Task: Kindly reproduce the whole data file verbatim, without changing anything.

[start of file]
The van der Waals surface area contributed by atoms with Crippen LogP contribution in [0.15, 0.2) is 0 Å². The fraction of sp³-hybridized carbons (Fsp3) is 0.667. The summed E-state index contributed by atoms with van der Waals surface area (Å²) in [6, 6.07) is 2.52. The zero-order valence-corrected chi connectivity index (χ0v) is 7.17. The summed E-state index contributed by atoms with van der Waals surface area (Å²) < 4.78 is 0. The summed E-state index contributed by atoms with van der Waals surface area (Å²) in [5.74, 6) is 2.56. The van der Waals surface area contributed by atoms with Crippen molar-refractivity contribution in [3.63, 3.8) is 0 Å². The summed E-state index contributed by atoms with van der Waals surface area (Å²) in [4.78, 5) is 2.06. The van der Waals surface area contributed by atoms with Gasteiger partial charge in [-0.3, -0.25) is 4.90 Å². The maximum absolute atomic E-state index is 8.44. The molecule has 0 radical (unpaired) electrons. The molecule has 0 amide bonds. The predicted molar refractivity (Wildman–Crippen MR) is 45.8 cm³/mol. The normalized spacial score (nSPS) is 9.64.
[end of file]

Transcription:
The van der Waals surface area contributed by atoms with Crippen LogP contribution in [0.15, 0.2) is 0 Å². The fraction of sp³-hybridized carbons (Fsp3) is 0.667. The summed E-state index contributed by atoms with van der Waals surface area (Å²) in [6, 6.07) is 2.52. The zero-order valence-corrected chi connectivity index (χ0v) is 7.17. The summed E-state index contributed by atoms with van der Waals surface area (Å²) < 4.78 is 0. The summed E-state index contributed by atoms with van der Waals surface area (Å²) in [5.74, 6) is 2.56. The van der Waals surface area contributed by atoms with Crippen molar-refractivity contribution in [3.63, 3.8) is 0 Å². The summed E-state index contributed by atoms with van der Waals surface area (Å²) in [4.78, 5) is 2.06. The van der Waals surface area contributed by atoms with Gasteiger partial charge in [-0.3, -0.25) is 4.90 Å². The maximum absolute atomic E-state index is 8.44. The molecule has 0 radical (unpaired) electrons. The molecule has 0 amide bonds. The predicted molar refractivity (Wildman–Crippen MR) is 45.8 cm³/mol. The normalized spacial score (nSPS) is 9.64.